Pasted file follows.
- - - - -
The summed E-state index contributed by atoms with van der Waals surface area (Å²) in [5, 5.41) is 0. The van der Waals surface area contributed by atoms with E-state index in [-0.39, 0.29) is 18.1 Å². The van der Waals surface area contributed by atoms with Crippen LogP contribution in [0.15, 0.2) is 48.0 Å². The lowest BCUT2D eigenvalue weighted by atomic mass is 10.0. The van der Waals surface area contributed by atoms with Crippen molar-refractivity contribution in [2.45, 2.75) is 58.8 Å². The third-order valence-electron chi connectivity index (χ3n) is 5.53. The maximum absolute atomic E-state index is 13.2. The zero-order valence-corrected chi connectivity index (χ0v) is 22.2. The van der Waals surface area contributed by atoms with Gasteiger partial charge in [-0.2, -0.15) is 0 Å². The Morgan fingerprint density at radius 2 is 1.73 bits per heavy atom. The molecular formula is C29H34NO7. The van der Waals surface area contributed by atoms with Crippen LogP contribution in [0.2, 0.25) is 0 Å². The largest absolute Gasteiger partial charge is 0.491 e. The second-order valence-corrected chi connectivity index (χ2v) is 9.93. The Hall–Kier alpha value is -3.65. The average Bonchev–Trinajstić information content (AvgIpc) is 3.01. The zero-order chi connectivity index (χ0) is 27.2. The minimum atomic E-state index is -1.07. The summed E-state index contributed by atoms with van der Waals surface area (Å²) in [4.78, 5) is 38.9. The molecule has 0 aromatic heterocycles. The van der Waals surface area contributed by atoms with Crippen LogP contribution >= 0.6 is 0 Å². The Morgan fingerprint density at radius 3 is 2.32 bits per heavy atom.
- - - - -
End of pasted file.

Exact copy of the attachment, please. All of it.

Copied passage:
The summed E-state index contributed by atoms with van der Waals surface area (Å²) in [5, 5.41) is 0. The van der Waals surface area contributed by atoms with E-state index in [-0.39, 0.29) is 18.1 Å². The van der Waals surface area contributed by atoms with Crippen LogP contribution in [0.15, 0.2) is 48.0 Å². The lowest BCUT2D eigenvalue weighted by atomic mass is 10.0. The van der Waals surface area contributed by atoms with Crippen molar-refractivity contribution in [2.45, 2.75) is 58.8 Å². The third-order valence-electron chi connectivity index (χ3n) is 5.53. The maximum absolute atomic E-state index is 13.2. The zero-order valence-corrected chi connectivity index (χ0v) is 22.2. The van der Waals surface area contributed by atoms with Gasteiger partial charge in [-0.2, -0.15) is 0 Å². The Morgan fingerprint density at radius 2 is 1.73 bits per heavy atom. The molecular formula is C29H34NO7. The van der Waals surface area contributed by atoms with Crippen LogP contribution in [0.2, 0.25) is 0 Å². The largest absolute Gasteiger partial charge is 0.491 e. The second-order valence-corrected chi connectivity index (χ2v) is 9.93. The Hall–Kier alpha value is -3.65. The average Bonchev–Trinajstić information content (AvgIpc) is 3.01. The zero-order chi connectivity index (χ0) is 27.2. The minimum atomic E-state index is -1.07. The summed E-state index contributed by atoms with van der Waals surface area (Å²) in [4.78, 5) is 38.9. The molecule has 0 aromatic heterocycles. The van der Waals surface area contributed by atoms with Crippen LogP contribution >= 0.6 is 0 Å². The Morgan fingerprint density at radius 3 is 2.32 bits per heavy atom.